Aug
27

Can the Australian Football League Justify The Single Economic Entity Principle?

This article explores Paul A. Czarnota’s newly released article, “The AFL, the joint venture defence and single economic entity theory“, which can be found in August’s edition of the Australian Journal of Competition and Consumer Law (AJCCL).

The Australian Football League (AFL) is one of the most unique sporting leagues in the world. Like the NFL, the AFL’s only professional league is in Australia, with 18 teams competing across the country. Of the 18 teams, a distinctive characteristic is that 10 of these teams are located within one state, with nine of those within one major city. The only league that can come remotely close to a statistic like this is the English Premier League.

Unlike many other leagues around the world, the AFL operates as a Single Economic Entity. A Single Economic Entity is described as one where all the members of the entity have a high dependence on each other, and thus can be classed as a single entity. Put simply, AFL teams need each other to succeed, because if one teams collapses, all teams are affected.

This is the justification put forth by the AFL, and while other leagues such as the NFL subscribe to this theory (to an extent), none are as extreme as the AFL. In order for all the teams to compete on a level playing field, the AFL has introduced some provisions. First, the media broadcast rights are pooled, and the clubs have no say in negotiations. Regardless of how big the market of a club is, it will receive the same share as others. There is a fixed salary cap for most teams (some teams have extra money due to cost of living and recent expansion), club sponsorship must be ticked off by the AFL and all proceeds from merchandise sold outside of clubs are evenly distributed across all clubs. It is the last point that stands an an anomaly. The AFL’s most popular club, Collingwood FC, would greatly outsell smaller clubs such as the Western Bulldogs or North Melbourne. The lesson learned here is that if you want to support your club, buy directly from them and not a third party, as all proceeds will go to them and not be distributed evenly to each club.

While these rules are imposed, it doesn’t prevent the richer clubs from succeeding. The aforementioned Collingwood FC has high membership, lucrative club sponsorship and high merchandise sales. An area that is not governed by the AFL is the football department, which consists of the coaching and administration staff. Collingwood has the highest bill of any AFL club in this regard.

Taking the principle further, the AFL provides extra money to poorer clubs to try and level the playing field. The Western Bulldogs receive more money than other teams due to its smaller supporter base, but as per the theory, the club is vital to ensure the other teams prosper.

These rules are a far cry from that of Major League Baseball (MLB). Contrary to the AFL, there is a soft salary cap, where rich clubs such as the New York Yankees or Boston Red Sox go over every year to gain a competitive edge. Each team is free to negotiate its own media rights, which in turn favors larger markets such as LA and New York.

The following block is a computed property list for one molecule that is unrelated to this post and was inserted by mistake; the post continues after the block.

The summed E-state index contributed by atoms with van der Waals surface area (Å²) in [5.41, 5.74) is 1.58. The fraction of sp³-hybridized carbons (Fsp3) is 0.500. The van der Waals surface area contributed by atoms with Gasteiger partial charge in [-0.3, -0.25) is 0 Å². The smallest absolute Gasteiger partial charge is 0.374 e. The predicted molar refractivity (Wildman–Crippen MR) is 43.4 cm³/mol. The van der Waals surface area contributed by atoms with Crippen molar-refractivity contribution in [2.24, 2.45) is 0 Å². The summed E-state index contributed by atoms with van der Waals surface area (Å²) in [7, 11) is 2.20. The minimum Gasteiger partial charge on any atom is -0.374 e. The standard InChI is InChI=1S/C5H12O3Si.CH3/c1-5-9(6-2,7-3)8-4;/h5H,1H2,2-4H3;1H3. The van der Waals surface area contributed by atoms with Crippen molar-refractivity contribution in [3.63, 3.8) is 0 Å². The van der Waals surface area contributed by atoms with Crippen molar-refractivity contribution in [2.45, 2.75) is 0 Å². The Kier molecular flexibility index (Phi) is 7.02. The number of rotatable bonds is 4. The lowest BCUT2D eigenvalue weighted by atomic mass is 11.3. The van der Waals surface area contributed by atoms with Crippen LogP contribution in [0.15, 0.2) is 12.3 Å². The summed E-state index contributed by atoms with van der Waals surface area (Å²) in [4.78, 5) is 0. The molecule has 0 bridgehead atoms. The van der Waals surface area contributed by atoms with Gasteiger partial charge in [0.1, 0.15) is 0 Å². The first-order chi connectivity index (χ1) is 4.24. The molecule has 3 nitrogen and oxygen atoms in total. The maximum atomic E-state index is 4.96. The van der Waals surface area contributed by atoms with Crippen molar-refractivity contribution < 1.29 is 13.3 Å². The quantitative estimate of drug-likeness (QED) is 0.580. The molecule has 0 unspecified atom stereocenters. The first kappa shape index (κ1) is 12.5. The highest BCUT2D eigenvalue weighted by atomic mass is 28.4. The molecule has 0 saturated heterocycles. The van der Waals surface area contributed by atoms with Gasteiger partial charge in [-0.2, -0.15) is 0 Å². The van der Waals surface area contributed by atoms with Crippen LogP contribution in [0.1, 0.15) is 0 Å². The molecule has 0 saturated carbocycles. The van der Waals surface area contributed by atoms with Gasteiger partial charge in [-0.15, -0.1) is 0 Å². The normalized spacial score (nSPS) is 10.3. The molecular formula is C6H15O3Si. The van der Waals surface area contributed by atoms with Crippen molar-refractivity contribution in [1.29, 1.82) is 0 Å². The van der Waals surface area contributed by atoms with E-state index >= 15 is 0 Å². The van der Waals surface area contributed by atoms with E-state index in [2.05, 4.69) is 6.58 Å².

An argument put forward by author Paul A. Czartona is that the AFL may use the joint venture defence when explaining its actions. However, there are many grey areas, such as sponsorship. Teams can be directly competing against each other for the same sponsor, therefore negating any theory that they co-exist to help one another.

Section 45 of the Competition and Consumer Act (CCA) is in place to stop anti-competitive actions by corporations. In respect to the AFL, this would be the league putting in place exclusionary provisions preventing and lessening the ability of the clubs from ‘competing’ against each other in the revenue streams previously mentioned. By creating and maintaining a competitive balance across all clubs, is the AFL breaching S.45? Does their argument that they are a Single Economic Entity justify the breach of these provisions?

If the AFL was to be subject to S.45 of the CCA, it may prove catastrophic for smaller clubs. The richer teams would get richer and develop a competitive advantage on field by using their vast amount of resources. What may become would be something similar to the English Premier League, where the rich clubs are the ones who share the spoils each season. Many clubs may stretch beyond their means, resulting in huge losses and bankruptcy. Therefore, in turn, the competition would suffer, as less teams would result in less games, meaning less revenue for the rich clubs. It’s a viscous cycle.

In conclusion, there are arguments supporting both sides. Is the AFL too altruistic in it’s plight to keep a competitive balance, or is it too restrictive to clubs to create their own opportunities?

  • http://twitter.com/kaylaramiscal Kayla Ramiscal

    I think an important distinction here is that the AFL is a win-maximizing league, as opposed to the profit-maximizing leagues of the US and as such, behave differently. This is why clubs spend more than they receive in revenues: the quest of a flag. The AFL regulates many revenue streams in part to promote competitive balance, but also because it is a single economic entity and needs each team if it is to be successful as a league (although there is talk of eliminating two teams…). The restrictions on the clubs can be inconvenient in terms of sponsorship, but the AFL does a good job adjusting rules and regulations in order to maintain competitive balance while allowing clubs to thrive on their own.

  • Michael from caulfield

    Very good argument here Chris, interesting read!